When I began teaching at SMUS in 2007, I had the good fortune to arrive for the pilot year of the Grade 10 Experiential Program, and help lead a group of students on a culminating trip to the West Coast Trail. As a new teacher, I was amazed at the learning opportunities this type of adventure provided, as I supported students exploring a study of the old-growth trees encountered in the Walbran Valley, as well as the rich First Nations history in Pachena Bay.

However, in one of the most powerful teachable moments that trip, I recall math teacher Mathew Geddes engaging inquisitive students in a casual conversation about fourth dimensional space around a campfire at Carmanah Beach. The students were hooked, and it wasn’t long before Mat, now inspired himself, led a lesson diagramming the fourth dimension (as much as it can be diagrammed!) using charcoal sticks from the fire and pieces of driftwood. In that moment it became clear to me how moving students out of the classroom and into a different environment made this teaching opportunity special. Thirteen years later I can still recall that moment in detail, and I’m certain many of the students can as well.

The Experiential Program has continued to evolve since its inception, expanding from an elective program engaging a small number of students to a grade-wide program in 2015. In 2018, the program again pivoted, organizing students into cohorts of their choice to allow them to go deeper into an area of interest, and foster deeper social connections with other students.

SMUS proudly has an incredible foundation of experiential education from which it can continue to grow, while always staying true to the guiding principles envisioned in the pilot year. Many of those principles present in the first years of the experiential program still exist, the foremost of which is that students learn from incredible and passionate teachers in dynamic and inspiring environments.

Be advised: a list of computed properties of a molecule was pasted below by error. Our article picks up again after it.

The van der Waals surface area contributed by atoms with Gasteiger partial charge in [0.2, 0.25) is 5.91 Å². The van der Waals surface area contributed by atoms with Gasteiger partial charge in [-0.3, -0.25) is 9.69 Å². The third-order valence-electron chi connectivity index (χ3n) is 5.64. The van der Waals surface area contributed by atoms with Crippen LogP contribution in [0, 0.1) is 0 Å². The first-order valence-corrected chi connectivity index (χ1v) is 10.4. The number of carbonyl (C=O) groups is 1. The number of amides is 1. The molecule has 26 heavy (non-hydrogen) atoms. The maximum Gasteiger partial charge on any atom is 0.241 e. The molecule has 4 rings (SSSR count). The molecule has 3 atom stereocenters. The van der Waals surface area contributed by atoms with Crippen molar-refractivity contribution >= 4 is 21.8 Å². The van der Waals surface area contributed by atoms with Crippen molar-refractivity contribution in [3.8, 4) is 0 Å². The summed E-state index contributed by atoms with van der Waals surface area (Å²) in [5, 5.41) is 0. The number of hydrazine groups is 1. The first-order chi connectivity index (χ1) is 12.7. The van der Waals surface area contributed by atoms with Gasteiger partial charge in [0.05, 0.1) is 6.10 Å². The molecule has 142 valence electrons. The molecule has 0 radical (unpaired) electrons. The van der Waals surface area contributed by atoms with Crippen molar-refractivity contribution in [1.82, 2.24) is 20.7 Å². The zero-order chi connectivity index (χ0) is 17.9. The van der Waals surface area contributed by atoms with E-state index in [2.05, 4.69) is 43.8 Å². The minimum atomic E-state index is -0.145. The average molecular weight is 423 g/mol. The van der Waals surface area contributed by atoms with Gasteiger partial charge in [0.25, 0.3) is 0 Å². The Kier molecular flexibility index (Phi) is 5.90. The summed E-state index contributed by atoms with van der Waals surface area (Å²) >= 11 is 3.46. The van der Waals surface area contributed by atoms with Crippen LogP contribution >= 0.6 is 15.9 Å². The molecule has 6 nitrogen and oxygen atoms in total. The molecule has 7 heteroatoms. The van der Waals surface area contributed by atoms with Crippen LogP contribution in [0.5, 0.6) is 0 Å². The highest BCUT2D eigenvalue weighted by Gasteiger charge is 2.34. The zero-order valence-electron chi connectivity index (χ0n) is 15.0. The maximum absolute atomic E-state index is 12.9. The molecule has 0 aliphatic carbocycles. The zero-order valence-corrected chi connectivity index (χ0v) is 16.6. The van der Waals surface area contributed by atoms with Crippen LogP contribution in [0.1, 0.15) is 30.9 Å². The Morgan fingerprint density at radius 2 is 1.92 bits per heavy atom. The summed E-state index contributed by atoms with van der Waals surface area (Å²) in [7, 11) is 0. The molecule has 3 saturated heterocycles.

Sustainability, Leadership and Service

This year the themes of sustainability, leadership and service are being more deliberately embedded within the program. These same themes are present in Floreat, the school’s new strategic plan. As St. Michaels University School has mapped out a path to strengthen its place as a leader among independent schools, this program, too, aims to grow by broadening it to incorporate transferable skills and values, which the students can develop at SMUS, then draw from as they transition to education and life beyond the school.

This week, all of the Grade 10 students participated in our first ever “Sustainability Film Fest.” They heard from engaging speakers on topics of climate change and sustainability, and then had only a few hours to storyboard, film, edit and present a short film to their peers on a topic of sustainability related to their cohort. The day culminated in a festival showcasing student work from across the various cohorts, all highlighting important, student-driven messages of sustainability.

We didn’t know what to expect in 2007 when we departed for the West Coast Trail, or how students would be impacted by the journey. I certainly did not expect an exciting lesson about the fourth dimension to spiral out of a casual fire-side conversation with students. Similarly, we cannot anticipate precisely how the Sustainability Film Festival impacted our Grade 10 students. However, this is the value of the Experiential Program at our school: the learning outcomes are not predetermined.

Peter McLeod, one of the founders of the program and current Director of Outdoor Education, wrote in an inspiring paper on the subject of experiential education, “Our job as educators is to create intense experiences that last for a significant time, so that real connection between people and place can occur.” It is in these spaces that deep learning, as well as reflection, can take place.